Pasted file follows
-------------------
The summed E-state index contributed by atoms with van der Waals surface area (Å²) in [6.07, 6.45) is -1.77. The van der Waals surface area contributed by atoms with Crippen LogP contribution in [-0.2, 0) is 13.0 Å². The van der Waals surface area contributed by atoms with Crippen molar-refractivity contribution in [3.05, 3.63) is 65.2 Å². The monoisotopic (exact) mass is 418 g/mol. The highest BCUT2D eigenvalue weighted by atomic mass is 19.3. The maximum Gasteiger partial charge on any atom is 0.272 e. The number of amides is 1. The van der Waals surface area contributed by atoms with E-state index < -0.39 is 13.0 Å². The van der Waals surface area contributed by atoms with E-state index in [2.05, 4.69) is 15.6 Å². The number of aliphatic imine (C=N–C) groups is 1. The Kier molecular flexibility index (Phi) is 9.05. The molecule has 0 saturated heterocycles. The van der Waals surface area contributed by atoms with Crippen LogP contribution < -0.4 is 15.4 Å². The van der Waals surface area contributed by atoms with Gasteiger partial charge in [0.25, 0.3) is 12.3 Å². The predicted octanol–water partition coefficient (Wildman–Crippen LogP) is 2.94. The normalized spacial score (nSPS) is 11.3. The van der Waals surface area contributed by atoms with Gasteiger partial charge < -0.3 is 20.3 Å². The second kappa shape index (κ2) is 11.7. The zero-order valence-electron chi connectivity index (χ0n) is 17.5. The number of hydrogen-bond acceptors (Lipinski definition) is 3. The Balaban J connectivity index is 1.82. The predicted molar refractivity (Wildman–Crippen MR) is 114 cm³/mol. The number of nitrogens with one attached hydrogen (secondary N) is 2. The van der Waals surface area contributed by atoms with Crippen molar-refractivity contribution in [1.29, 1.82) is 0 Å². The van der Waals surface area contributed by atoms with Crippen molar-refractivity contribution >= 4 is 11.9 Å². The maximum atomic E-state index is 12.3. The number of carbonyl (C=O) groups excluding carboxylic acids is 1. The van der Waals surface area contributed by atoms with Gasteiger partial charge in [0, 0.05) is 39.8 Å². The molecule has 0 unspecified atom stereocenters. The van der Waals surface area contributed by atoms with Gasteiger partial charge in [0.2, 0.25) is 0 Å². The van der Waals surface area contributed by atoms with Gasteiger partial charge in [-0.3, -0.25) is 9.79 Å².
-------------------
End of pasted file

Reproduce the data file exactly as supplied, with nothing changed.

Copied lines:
The summed E-state index contributed by atoms with van der Waals surface area (Å²) in [6.07, 6.45) is -1.77. The van der Waals surface area contributed by atoms with Crippen LogP contribution in [-0.2, 0) is 13.0 Å². The van der Waals surface area contributed by atoms with Crippen molar-refractivity contribution in [3.05, 3.63) is 65.2 Å². The monoisotopic (exact) mass is 418 g/mol. The highest BCUT2D eigenvalue weighted by atomic mass is 19.3. The maximum Gasteiger partial charge on any atom is 0.272 e. The number of amides is 1. The van der Waals surface area contributed by atoms with E-state index < -0.39 is 13.0 Å². The van der Waals surface area contributed by atoms with E-state index in [2.05, 4.69) is 15.6 Å². The number of aliphatic imine (C=N–C) groups is 1. The Kier molecular flexibility index (Phi) is 9.05. The molecule has 0 saturated heterocycles. The van der Waals surface area contributed by atoms with Crippen LogP contribution < -0.4 is 15.4 Å². The van der Waals surface area contributed by atoms with Gasteiger partial charge in [0.25, 0.3) is 12.3 Å². The predicted octanol–water partition coefficient (Wildman–Crippen LogP) is 2.94. The normalized spacial score (nSPS) is 11.3. The van der Waals surface area contributed by atoms with Gasteiger partial charge < -0.3 is 20.3 Å². The second kappa shape index (κ2) is 11.7. The zero-order valence-electron chi connectivity index (χ0n) is 17.5. The number of hydrogen-bond acceptors (Lipinski definition) is 3. The Balaban J connectivity index is 1.82. The predicted molar refractivity (Wildman–Crippen MR) is 114 cm³/mol. The number of nitrogens with one attached hydrogen (secondary N) is 2. The van der Waals surface area contributed by atoms with Crippen molar-refractivity contribution in [1.29, 1.82) is 0 Å². The van der Waals surface area contributed by atoms with Crippen molar-refractivity contribution >= 4 is 11.9 Å². The maximum atomic E-state index is 12.3. The number of carbonyl (C=O) groups excluding carboxylic acids is 1. The van der Waals surface area contributed by atoms with Gasteiger partial charge in [0, 0.05) is 39.8 Å². The molecule has 0 unspecified atom stereocenters. The van der Waals surface area contributed by atoms with Gasteiger partial charge in [0.2, 0.25) is 0 Å². The van der Waals surface area contributed by atoms with Gasteiger partial charge in [-0.3, -0.25) is 9.79 Å².